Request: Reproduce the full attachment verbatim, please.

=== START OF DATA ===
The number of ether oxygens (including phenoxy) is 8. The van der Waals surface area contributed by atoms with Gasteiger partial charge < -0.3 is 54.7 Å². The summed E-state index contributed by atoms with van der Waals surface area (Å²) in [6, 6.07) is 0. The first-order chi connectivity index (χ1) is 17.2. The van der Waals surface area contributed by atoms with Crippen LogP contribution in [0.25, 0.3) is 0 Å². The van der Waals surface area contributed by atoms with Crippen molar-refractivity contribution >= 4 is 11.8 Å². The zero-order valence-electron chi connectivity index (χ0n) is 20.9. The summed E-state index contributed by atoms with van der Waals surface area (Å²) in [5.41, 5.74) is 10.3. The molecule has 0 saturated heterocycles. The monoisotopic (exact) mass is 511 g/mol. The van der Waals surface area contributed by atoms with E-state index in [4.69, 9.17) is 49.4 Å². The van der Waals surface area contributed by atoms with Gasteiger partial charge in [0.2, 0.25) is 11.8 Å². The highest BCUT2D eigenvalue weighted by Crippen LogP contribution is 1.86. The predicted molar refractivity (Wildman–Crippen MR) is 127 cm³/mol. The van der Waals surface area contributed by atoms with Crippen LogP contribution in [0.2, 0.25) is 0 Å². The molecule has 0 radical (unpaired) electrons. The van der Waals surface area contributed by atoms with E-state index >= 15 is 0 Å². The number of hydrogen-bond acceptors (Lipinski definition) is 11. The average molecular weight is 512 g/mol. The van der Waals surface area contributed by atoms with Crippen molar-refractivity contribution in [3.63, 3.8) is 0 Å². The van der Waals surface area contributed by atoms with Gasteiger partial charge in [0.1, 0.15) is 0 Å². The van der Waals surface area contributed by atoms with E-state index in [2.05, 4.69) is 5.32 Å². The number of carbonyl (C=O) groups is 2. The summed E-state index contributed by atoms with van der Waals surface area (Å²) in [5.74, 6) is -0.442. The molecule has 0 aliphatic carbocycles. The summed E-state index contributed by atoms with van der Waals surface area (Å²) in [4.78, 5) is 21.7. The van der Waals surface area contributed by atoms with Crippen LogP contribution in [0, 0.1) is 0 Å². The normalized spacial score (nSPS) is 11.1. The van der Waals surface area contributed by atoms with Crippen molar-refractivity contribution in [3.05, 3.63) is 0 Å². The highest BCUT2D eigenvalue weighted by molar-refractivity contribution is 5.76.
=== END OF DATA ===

The number of ether oxygens (including phenoxy) is 8. The van der Waals surface area contributed by atoms with Gasteiger partial charge < -0.3 is 54.7 Å². The summed E-state index contributed by atoms with van der Waals surface area (Å²) in [6, 6.07) is 0. The first-order chi connectivity index (χ1) is 17.2. The van der Waals surface area contributed by atoms with Crippen LogP contribution in [0.25, 0.3) is 0 Å². The van der Waals surface area contributed by atoms with Crippen molar-refractivity contribution >= 4 is 11.8 Å². The zero-order valence-electron chi connectivity index (χ0n) is 20.9. The summed E-state index contributed by atoms with van der Waals surface area (Å²) in [5.41, 5.74) is 10.3. The molecule has 0 saturated heterocycles. The monoisotopic (exact) mass is 511 g/mol. The van der Waals surface area contributed by atoms with E-state index in [4.69, 9.17) is 49.4 Å². The van der Waals surface area contributed by atoms with Gasteiger partial charge in [0.2, 0.25) is 11.8 Å². The highest BCUT2D eigenvalue weighted by Crippen LogP contribution is 1.86. The predicted molar refractivity (Wildman–Crippen MR) is 127 cm³/mol. The van der Waals surface area contributed by atoms with Crippen LogP contribution in [0.2, 0.25) is 0 Å². The molecule has 0 radical (unpaired) electrons. The van der Waals surface area contributed by atoms with E-state index >= 15 is 0 Å². The number of hydrogen-bond acceptors (Lipinski definition) is 11. The average molecular weight is 512 g/mol. The van der Waals surface area contributed by atoms with Crippen molar-refractivity contribution in [3.63, 3.8) is 0 Å². The van der Waals surface area contributed by atoms with Gasteiger partial charge in [0.1, 0.15) is 0 Å². The van der Waals surface area contributed by atoms with E-state index in [2.05, 4.69) is 5.32 Å². The number of carbonyl (C=O) groups is 2. The summed E-state index contributed by atoms with van der Waals surface area (Å²) in [5.74, 6) is -0.442. The molecule has 0 aliphatic carbocycles. The summed E-state index contributed by atoms with van der Waals surface area (Å²) in [4.78, 5) is 21.7. The van der Waals surface area contributed by atoms with Crippen LogP contribution in [0, 0.1) is 0 Å². The normalized spacial score (nSPS) is 11.1. The van der Waals surface area contributed by atoms with Crippen molar-refractivity contribution in [3.05, 3.63) is 0 Å². The highest BCUT2D eigenvalue weighted by molar-refractivity contribution is 5.76.